Royal Mail at 500: Five facts about the postal service
With special events planned to mark the anniversary, here are some stories from its unusual history
The Royal Mail is celebrating 500 years of its postal service by recreating the days of horse-drawn mail coaches.
A carriage, accompanied by the men and women who deliver today's mail, is following a historic delivery route in the four capitals of the UK. The carriage has already travelled through Cardiff and Edinburgh and will be travelling through Belfast's city centre on Saturday 11 June. A big finale will be held at the Guildhall in London on Saturday 18 June.
The special programme of events marks 500 years since Henry VIII knighted Brian Tuke, the first Master of the Posts, heralding the creation of the postal system as we know it.
Here are five surprising facts about the long history of the Royal Mail:
For more than 100 years after Sir Brian Tuke devised a regular postal system, the 'royal mail' was exactly that. The delivery service was only available to the royal household and the court, with messages relayed between palaces on horseback. It wasn't until 1635 that Charles I opened the King's Posts to the general public.
In 1782, Bath theatre owner John Palmer suggested the Royal Mail could make use of horse-drawn coaches similar to the ones he used to transport actors and props between theatres. Despite some initial scepticism from postal officials, trial runs proved that mail coaches were much faster and more efficient than the individual horseback couriers still used at the time. Mail coaches remained the primary method of transporting letters until the arrival of the railways in the mid-19th century.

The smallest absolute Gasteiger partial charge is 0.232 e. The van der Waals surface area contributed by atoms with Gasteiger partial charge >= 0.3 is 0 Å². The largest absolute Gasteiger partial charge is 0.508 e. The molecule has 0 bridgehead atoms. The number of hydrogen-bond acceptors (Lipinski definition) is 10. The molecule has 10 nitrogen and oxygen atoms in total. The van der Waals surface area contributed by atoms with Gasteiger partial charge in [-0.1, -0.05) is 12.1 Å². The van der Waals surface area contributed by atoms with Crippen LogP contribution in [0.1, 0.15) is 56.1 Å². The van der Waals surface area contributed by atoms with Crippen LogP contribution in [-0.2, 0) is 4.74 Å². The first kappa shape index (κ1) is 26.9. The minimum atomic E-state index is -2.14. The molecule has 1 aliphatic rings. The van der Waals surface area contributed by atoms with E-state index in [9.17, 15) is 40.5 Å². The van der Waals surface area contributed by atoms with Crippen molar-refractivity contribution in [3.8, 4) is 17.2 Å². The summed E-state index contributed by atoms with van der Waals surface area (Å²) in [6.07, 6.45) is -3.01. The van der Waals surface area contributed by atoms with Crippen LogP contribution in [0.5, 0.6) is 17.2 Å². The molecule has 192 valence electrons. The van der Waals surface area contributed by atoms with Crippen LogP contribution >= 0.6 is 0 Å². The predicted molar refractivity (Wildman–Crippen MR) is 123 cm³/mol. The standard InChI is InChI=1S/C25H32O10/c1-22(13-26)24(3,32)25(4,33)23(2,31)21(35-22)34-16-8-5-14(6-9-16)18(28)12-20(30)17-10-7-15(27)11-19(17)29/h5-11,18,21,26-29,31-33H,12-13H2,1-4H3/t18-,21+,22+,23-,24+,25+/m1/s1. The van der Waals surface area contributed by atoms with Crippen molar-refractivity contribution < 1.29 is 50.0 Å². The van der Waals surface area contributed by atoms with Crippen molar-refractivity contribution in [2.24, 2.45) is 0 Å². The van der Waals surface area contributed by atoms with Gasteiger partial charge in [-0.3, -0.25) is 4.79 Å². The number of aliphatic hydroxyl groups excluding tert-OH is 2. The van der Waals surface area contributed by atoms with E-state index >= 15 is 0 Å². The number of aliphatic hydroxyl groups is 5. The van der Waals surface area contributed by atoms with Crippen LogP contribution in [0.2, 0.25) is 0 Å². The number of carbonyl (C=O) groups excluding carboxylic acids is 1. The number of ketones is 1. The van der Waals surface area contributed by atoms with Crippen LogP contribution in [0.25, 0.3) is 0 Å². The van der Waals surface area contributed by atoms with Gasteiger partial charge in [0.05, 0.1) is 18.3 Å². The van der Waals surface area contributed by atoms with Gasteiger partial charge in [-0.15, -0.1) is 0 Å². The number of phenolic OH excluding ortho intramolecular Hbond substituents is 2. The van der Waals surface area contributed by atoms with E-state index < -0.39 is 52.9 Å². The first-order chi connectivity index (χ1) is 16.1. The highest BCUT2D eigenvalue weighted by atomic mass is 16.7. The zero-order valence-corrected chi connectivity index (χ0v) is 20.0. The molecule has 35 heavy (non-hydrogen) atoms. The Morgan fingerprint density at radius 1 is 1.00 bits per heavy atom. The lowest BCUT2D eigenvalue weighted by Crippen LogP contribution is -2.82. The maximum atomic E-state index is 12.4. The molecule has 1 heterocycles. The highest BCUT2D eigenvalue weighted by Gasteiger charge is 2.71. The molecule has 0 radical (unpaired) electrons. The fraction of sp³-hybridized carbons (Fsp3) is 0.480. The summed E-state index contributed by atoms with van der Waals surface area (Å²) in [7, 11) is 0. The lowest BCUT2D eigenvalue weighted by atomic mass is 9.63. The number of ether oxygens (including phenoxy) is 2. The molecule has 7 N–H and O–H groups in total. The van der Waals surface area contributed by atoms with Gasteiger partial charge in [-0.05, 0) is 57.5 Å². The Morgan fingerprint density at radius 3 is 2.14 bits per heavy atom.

Catch the pigeon
Animals have long played a role in the Royal Mail, from the horses once used to transport letters to the 'mouser' cats employed to keep post rooms rodent-free. But it was the humble pigeon that distinguished itself during World War One, when thousands of the birds were pressed into service, delivering vital messages and often flying into enemy territory. In World War Two, 250,000 pigeons were used for communications, of which 16 were awarded the newly created Dickin Medal for animals who helped the war effort.
As mail transportation has evolved from horse to carriage to rail, it's understandable that a rocket engineer might get ideas about the next step in postal delivery. After failing to interest postmasters in his home country, German engineer Gerhard Zucker came to England in 1834 to try and win the Royal Mail over with his plans for transporting letters via rocket. They weren't convinced, but Zucker continued to promote the idea until the 1970s, without success. A fatal accident at a rocket demonstration in 1964 resulted in West Germany imposing a ban on civilian rocket experimentation.
Spend a penny
Even two hundred years after Charles I opened the postal service to the public, the expense of using it meant mail remained the preserve of the wealthy. This all changed in 1840, when the Royal Mail stopped charging by distance and instead introduced the Penny Black. The first ever stamp, it slashed the costs of postage to the point where all but the very poorest could afford to use the post. And they did – in 1839, only 67 letters were processed by the Royal Mail, but five years later the number had ballooned to 170 million, permanently revolutionising the country's relationship with the postal service.